As you know, we here at CTRL are all about, well… control. Speed comes a close second, but our view is that CTRL is where the skill is at. CTRL is what harnesses all of the power that technology and engineering gifts us, and makes something awesome happen.
What could possibly demonstrate this better than a man (or woman) thrusting an axe, saw or chainsaw with speed, power and precision at a hefty lump of timber while their opponent attempts to do the same, but faster and cleaner. This is timbersports!
Side note: If you’re gonna be down with timbersports, don’t say “Chainsaw,” say “Hot Saw.” This clip sets the tone quite nicely:
Enter West Virginia native and multiple US Champion Matt Cogar, hailing from a family of timbersportsmen, he’s a Red Bull athlete who according to the energy drink brand is “taking his sport from the backwoods to the mainstream”. He certainly grabbed our attention, so we reached out* to find out more about his life competing and chopping around the world.
Was timbersports something your family always did and encouraged?
Matt:Timbersports is in my blood. Growing up around the sport had a heavy influence. It was a normal family outing going to competitions and an opportunity to spend time with my father, who would help me in any way he could if I wanted to compete but left the decision to me.
Are you surprised at the timbersport global boom?
Matt: I am surprised with how many countries and individuals want to give the sport a try. I never thought it would grow as fast as it has and that is what makes it so exciting. Spain had enduro woodchopping but, other than that, it was almost unheard of in Europe until 2000 when they started training individuals to compete. There are now more than 26 countries that compete in the Stihl Timbersports World Championship.
What important lessons did you learn from your early trips to Australia and beyond?
Matt: I learned I had so much more to learn about how to take a log apart. The primary timber they cut in Australia is gum and eucalyptus, which is more dense than the softwood timber we cut in the US and Europe so I began to understand more about proper technique that was necessary to complete the cut. I’m continually working to be more efficient and precise.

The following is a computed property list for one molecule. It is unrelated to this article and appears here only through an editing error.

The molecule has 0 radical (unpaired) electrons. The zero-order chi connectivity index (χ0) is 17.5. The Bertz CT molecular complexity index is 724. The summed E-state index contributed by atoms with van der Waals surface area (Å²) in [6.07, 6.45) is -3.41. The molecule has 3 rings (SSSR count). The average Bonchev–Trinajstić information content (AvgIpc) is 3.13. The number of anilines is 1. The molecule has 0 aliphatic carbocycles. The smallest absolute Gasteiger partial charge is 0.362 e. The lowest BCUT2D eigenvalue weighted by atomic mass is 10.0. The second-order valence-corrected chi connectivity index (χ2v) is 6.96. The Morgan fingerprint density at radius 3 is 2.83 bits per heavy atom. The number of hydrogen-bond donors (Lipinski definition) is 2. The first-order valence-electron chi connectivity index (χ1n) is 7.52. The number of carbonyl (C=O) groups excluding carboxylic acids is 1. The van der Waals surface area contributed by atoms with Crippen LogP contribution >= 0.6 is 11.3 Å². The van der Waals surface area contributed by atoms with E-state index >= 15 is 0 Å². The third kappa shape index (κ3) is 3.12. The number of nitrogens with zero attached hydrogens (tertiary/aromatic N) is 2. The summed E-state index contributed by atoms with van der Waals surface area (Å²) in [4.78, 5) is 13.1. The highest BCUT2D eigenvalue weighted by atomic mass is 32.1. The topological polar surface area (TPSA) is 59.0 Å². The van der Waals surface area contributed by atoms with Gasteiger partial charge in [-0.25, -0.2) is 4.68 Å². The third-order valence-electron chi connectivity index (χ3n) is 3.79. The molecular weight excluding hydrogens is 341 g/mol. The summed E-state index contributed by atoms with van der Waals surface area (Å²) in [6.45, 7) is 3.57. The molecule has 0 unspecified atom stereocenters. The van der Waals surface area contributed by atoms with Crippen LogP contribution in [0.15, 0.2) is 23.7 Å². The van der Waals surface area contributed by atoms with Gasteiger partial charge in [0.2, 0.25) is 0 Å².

“I learned I had so much more to learn about how to take a log apart.”
So what does a typical training day consist of?
Matt: Event training is when you train technique and work on rhythm, but I still spend some time doing gym work to keep strength and fitness. I set up a log for a particular event and then go through the motions, paying attention to details of the cut. The next log goes up and I continue to refine or stay consistent in form and precision. I may cut three to six logs depending on size and what my goals are for the session. I use video to pick out the things to work on or see what was working well. Perfect practice makes perfect.
During a competition when you’re in action, it looks intense, what’s going through your head at that point? Is there a mental side to the sport like golf or do you just shut off and not overthink it.
Matt: Really I just shut down and don’t over think it. Sometimes you have a plan going into it, but it’s more reactive thinking, see what’s happening and change plans accordingly.
Do you undertake any special training to maintain your hand-eye coordination?
Matt: No specific training for hand-eye coordination – the event training helps that. You do have to spend a lot of time with an axe to feel comfortable. Splitting firewood has a dual purpose, it works on both hand-eye coordination and getting comfortable with the axe.